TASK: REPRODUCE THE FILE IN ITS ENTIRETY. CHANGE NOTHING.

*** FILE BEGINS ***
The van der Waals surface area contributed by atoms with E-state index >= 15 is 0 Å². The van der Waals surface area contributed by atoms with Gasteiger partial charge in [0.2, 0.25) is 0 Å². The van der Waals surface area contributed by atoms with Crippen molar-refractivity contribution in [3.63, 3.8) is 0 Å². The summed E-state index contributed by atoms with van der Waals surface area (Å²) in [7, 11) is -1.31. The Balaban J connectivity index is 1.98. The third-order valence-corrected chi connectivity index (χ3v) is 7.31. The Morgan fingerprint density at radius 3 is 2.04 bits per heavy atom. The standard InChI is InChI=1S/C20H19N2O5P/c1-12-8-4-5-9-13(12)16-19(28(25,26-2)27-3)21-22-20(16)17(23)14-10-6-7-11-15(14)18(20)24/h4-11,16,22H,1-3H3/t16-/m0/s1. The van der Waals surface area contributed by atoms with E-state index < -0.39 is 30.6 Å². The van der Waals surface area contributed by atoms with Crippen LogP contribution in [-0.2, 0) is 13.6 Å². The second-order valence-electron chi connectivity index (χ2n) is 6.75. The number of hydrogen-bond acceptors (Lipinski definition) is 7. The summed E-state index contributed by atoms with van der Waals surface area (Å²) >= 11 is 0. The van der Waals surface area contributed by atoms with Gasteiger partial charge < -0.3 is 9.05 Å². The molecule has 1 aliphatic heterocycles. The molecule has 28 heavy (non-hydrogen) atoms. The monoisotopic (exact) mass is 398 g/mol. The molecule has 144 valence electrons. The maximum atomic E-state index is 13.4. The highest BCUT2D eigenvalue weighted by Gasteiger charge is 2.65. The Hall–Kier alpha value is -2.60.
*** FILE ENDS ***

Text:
The van der Waals surface area contributed by atoms with E-state index >= 15 is 0 Å². The van der Waals surface area contributed by atoms with Gasteiger partial charge in [0.2, 0.25) is 0 Å². The van der Waals surface area contributed by atoms with Crippen molar-refractivity contribution in [3.63, 3.8) is 0 Å². The summed E-state index contributed by atoms with van der Waals surface area (Å²) in [7, 11) is -1.31. The Balaban J connectivity index is 1.98. The third-order valence-corrected chi connectivity index (χ3v) is 7.31. The Morgan fingerprint density at radius 3 is 2.04 bits per heavy atom. The standard InChI is InChI=1S/C20H19N2O5P/c1-12-8-4-5-9-13(12)16-19(28(25,26-2)27-3)21-22-20(16)17(23)14-10-6-7-11-15(14)18(20)24/h4-11,16,22H,1-3H3/t16-/m0/s1. The van der Waals surface area contributed by atoms with E-state index < -0.39 is 30.6 Å². The van der Waals surface area contributed by atoms with Crippen LogP contribution in [-0.2, 0) is 13.6 Å². The second-order valence-electron chi connectivity index (χ2n) is 6.75. The number of hydrogen-bond acceptors (Lipinski definition) is 7. The summed E-state index contributed by atoms with van der Waals surface area (Å²) >= 11 is 0. The van der Waals surface area contributed by atoms with Gasteiger partial charge < -0.3 is 9.05 Å². The molecule has 1 aliphatic heterocycles. The molecule has 28 heavy (non-hydrogen) atoms. The monoisotopic (exact) mass is 398 g/mol. The molecule has 144 valence electrons. The maximum atomic E-state index is 13.4. The highest BCUT2D eigenvalue weighted by Gasteiger charge is 2.65. The Hall–Kier alpha value is -2.60.